An improved optoelectronic apparatus has been developed to provide the position feedback needed for controlling the levitation subsystem of a containerless processing system. As explained below, the advantage of this apparatus over prior optoelectronic apparatuses that have served this purpose stems from the use of an incandescent lamp, instead of a laser, to illuminate the levitated object.

An Incandescent Light Bulb and some lenses are used to illuminate a levitated object in a processing chamber so that the object casts a shadow on a position-sensitive detector.

In containerless processing, a small object to be processed is levitated (e.g., by use of a microwave, low-frequency electromagnetic, electrostatic, or acoustic field) so that it is not in contact with the wall of the processing chamber or with any other solid object during processing.In the case of electrostatic or low-frequency electromagnetic levitation, real-time measurement of the displacement of the levitated object from its nominal levitation position along the vertical axis (and, in some cases, along one or two horizontal axes) is needed for feedback control of the levitating field.

In a typical prior position-measuring optoelectronic apparatus for levitation control, a laser beam is aimed through the nominal levitation position to a position-sensitive photodetector, so that the levitated object casts a shadow on the detector face. The output of the position-sensitive detector circuitry is a voltage proportional to the displacement of the shadow from a nominalcentral position and, hence, to the displacement of the levitated object from the nominal levitation position. The main shortcomings of such an apparatus are associated with the laser: Lasers tend to be expensive, and laser beams are often characterized by poor spatial distribution (speckle) and by poor short-term spatial and temporal stability.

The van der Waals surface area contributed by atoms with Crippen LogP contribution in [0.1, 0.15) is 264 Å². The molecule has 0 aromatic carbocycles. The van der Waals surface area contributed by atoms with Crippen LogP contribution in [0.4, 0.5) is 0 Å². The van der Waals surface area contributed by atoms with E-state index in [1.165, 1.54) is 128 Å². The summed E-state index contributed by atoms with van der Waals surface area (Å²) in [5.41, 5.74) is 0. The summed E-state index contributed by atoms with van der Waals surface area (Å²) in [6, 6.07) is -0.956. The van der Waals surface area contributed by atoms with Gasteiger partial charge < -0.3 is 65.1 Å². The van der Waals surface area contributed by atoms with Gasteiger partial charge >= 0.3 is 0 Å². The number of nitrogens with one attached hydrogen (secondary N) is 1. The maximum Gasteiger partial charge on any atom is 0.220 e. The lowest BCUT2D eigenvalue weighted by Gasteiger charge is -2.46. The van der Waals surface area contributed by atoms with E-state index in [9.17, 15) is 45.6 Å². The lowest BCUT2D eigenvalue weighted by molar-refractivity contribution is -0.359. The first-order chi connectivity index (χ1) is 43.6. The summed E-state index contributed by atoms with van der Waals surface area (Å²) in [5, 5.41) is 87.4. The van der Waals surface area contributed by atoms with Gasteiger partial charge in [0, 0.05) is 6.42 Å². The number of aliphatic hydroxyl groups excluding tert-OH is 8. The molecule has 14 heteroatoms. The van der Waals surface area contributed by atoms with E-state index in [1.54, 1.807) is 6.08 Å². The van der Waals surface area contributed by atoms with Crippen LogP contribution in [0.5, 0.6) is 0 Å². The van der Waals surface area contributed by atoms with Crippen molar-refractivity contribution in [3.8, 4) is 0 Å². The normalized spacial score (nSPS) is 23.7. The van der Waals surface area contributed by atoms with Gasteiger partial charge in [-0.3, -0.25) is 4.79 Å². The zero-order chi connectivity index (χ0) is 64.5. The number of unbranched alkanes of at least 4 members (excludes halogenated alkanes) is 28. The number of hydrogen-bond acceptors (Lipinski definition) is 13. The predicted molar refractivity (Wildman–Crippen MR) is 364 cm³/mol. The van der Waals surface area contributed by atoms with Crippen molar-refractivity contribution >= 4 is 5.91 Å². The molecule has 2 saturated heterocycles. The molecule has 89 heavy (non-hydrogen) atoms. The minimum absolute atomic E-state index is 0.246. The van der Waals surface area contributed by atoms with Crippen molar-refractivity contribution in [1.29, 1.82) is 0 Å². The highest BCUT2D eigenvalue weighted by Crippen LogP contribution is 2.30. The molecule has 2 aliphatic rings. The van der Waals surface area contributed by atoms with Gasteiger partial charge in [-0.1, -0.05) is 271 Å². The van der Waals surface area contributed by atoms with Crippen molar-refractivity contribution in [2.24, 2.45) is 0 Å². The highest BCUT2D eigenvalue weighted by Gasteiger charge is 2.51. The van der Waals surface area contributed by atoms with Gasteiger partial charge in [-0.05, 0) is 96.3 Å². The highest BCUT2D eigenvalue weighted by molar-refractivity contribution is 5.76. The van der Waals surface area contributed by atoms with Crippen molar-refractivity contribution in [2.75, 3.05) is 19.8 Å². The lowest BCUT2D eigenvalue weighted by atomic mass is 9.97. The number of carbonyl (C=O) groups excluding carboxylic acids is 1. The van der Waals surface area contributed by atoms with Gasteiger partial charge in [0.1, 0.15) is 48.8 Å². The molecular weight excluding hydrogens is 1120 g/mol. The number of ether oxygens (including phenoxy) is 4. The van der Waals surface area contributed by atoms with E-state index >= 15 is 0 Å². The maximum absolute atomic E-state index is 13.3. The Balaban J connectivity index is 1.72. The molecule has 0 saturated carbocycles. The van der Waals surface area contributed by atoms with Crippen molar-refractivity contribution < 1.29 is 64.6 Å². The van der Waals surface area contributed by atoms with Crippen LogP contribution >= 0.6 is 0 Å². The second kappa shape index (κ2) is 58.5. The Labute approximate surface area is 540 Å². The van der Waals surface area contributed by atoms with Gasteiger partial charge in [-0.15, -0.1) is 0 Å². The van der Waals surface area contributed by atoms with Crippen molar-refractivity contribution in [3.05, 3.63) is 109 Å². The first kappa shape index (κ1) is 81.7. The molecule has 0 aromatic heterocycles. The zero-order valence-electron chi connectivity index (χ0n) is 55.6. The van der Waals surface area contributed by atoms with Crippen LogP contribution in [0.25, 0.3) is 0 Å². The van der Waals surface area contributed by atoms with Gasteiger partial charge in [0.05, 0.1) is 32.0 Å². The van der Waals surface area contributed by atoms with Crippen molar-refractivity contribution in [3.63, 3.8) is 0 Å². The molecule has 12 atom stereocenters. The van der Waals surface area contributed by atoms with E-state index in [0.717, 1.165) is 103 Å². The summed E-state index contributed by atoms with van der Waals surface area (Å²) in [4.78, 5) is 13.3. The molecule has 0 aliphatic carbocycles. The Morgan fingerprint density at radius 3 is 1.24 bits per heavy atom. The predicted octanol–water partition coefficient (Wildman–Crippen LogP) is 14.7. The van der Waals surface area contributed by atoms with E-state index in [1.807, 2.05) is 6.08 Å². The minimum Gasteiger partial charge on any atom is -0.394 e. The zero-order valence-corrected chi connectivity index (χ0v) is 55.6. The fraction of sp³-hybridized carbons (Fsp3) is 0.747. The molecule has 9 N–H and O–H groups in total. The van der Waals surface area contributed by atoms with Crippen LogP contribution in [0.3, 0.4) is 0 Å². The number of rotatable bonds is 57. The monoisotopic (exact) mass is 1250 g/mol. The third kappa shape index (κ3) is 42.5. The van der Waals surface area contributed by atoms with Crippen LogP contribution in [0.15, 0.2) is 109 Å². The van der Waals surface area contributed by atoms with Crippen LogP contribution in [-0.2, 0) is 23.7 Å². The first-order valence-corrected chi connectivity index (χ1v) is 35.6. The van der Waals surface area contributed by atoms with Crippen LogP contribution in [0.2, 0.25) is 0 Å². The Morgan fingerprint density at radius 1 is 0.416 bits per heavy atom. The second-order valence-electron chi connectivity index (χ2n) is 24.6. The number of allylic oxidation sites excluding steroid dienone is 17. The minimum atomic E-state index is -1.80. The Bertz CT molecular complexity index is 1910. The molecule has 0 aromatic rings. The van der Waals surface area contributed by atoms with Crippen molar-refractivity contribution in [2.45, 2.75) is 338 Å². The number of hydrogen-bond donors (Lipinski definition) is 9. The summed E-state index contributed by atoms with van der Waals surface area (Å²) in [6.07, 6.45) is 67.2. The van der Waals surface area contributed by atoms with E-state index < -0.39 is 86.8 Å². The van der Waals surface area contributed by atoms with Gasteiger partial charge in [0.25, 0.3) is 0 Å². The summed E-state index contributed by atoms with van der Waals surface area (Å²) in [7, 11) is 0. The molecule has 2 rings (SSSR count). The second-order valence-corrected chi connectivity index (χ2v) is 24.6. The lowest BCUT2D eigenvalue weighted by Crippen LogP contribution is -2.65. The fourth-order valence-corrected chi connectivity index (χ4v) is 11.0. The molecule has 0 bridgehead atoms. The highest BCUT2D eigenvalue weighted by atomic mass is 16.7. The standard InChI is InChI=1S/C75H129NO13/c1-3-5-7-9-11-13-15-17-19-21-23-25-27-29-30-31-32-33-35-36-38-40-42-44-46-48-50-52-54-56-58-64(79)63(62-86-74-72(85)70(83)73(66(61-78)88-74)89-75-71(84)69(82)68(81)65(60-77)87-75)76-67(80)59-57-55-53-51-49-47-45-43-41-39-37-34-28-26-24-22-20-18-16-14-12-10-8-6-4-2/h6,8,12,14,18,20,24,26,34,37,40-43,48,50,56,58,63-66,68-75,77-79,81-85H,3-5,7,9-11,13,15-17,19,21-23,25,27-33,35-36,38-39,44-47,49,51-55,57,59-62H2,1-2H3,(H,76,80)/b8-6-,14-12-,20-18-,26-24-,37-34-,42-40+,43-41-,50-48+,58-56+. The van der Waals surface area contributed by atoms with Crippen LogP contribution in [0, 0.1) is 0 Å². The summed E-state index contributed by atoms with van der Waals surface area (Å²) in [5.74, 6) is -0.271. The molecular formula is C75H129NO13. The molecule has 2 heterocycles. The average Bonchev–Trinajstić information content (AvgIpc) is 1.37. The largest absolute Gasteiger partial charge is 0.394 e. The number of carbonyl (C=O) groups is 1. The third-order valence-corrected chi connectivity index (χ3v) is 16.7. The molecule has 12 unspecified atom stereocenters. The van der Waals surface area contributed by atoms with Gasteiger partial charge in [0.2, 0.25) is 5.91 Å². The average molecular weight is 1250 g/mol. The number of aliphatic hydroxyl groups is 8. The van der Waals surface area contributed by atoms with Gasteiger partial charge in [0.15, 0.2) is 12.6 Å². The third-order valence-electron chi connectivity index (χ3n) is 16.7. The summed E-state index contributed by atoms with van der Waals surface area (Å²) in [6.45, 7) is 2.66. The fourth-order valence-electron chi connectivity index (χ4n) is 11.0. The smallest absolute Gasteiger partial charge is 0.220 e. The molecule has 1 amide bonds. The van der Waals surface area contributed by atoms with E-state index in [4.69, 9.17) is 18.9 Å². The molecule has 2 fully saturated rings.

The basic principle of operation of the improved optoelectronic position-measuring apparatus is the same as that of the prior apparatus described above, except that the laser is replaced with an incandescent light bulb and associated optics (see figure). Unlike the light from a laser, the light from an incandescent lamp is not subject to mode shifts and, hence, is spatially and temporally stable in the short term. The spatial distribution of light is better for the intended application because there is no speckle and the illumination is approximately constant across the levitation region. Unlike the light from a laser, the light from an incandescent lamp varies smoothly with applied power and is thus more easily controllable. Finally, a light bulb is easily replaceable and costs much less than does a laser.

This work was done by Robert Hyers, Larry Savage, and Jan Rogers of Marshall Space Flight Center . This invention is owned by NASA, and a patent application has been filed. For further information, contact Benita Hayes, MSFC Commercialization Assistance Lead, at This email address is being protected from spambots. You need JavaScript enabled to view it. . Refer to MFS-31535.